My area of expertise is in billing and collections. Here are some handy tips you can implement right away to help reduce your outstanding A/R and get paid sooner.
If your customer/patient statements have “aging buckets” on the bottom of the page (30, 60, 90, 120+), you should redesign the form to eliminate them. What you’re doing is conveying an expectation that their balance will continue to age each month and you’ve even made a provision for that eventuality right on your statement. It also trains customers who buy from you often to only pay off the oldest balances as they reach the bucket farthest to the right, but to never bring their accounts current. It’s better to show the total balance and if possible, include a message that states “your account is now 60 days past-due” for example or provide some other threat if you intend to send them to collections, shut off service or whatever other consequence is appropriate for your business. Colored paper for past-due invoices is also an attention grabber and stands out among the pile of white paper invoices on your customers’ desks, bringing it more attention.
Make sure you have a specific due date on each invoice. Many invoices have the date the invoice was generated, but don’t state when they are actually due (again, it’s all about conveying expectations). Additionally, it’s better to put a specific due date, rather than “Terms 30 days”. Also, make sure you have your phone # on every customer contact. Don’t make it difficult for your customers to call you if they have a question, a dispute, etc. If your # isn’t on the correspondence, it may be several days before they get around to looking it up to call you to resolve their balance. Time is money!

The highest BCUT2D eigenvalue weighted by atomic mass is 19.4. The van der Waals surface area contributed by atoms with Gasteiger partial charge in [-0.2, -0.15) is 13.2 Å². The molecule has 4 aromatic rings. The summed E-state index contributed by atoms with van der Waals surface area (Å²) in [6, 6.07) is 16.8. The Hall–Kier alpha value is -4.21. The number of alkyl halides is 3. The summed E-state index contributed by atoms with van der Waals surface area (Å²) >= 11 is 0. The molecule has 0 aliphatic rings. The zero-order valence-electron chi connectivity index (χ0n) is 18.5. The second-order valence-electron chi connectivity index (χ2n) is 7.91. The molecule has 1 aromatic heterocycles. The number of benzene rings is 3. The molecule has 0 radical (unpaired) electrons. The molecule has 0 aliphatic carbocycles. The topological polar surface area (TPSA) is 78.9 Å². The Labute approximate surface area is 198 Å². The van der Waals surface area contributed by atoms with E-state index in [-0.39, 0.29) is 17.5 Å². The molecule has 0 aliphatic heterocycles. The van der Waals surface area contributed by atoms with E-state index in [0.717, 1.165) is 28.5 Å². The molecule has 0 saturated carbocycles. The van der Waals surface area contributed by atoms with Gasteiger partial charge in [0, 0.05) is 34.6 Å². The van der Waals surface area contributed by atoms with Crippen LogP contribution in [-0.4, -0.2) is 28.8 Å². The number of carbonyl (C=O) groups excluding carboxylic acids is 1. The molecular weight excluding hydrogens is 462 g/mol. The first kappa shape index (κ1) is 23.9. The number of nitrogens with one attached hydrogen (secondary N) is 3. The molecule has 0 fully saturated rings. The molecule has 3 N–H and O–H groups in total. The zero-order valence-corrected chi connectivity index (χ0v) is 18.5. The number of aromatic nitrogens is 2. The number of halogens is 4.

When a customer says they can’t pay in full, rather than asking “how much can you pay?” ask “How much are you short?” The latter implies that you expect that they can pay most of the balance rather than that you are asking for a small crumb to hold you off for now. And, when establishing a payment plan, make sure they are agreeing to more than just the one installment and that there’s an understanding of when the remainder will be paid and what the consequences are if they don’t adhere to the agreement.
After 90 days, accounts receivable depreciate at 15% per month (per US Dept of Commerce Study), so it’s costly to keep trying to collect yourself after 90 days. Seek a collection agency when promises are broken or when your contacts are ignored or a balance reaches 90 days or as soon as a debtor tells you they refuse to pay. Make sure the agency is licensed to collect in the state where your debtor is located and make sure they are bonded and insured so if they go out of business, they don’t take your money with them. Also ask how often you can get status updates and in what format. Do they provide online access to reports or only mail/fax paper copies (and how often or only upon request?)
Let’s bust some myths about collections:
There is no law that requires you to send a specific number of bills, nor are you required to send any kind of a warning letter before sending a debtor to collections.
Just because someone is making partial payments does not mean you can’t send them to collections if you feel it’s taking too long for the balance to be paid.
Small Claims court requires you to file in the county where the debtor is located, not where your business is located. Not only is this inconvenient for filing, but then you have to show up for court in that county as well (and pay filing fees and the court dates are well into the future). If the debtor doesn’t show or if you win the case, you get a court judgment – 70% of all judgments are never collected so you’ve wasted time and money and still haven’t been paid. It’s not the most effective solution for collecting money.
Name: Transworld Systems Inc.
Contact: Karen Cooper, MBA
Business: Collection Systems
Advice Topics: Billing and collections tips to help reduce your outstanding A/R and get paid sooner.
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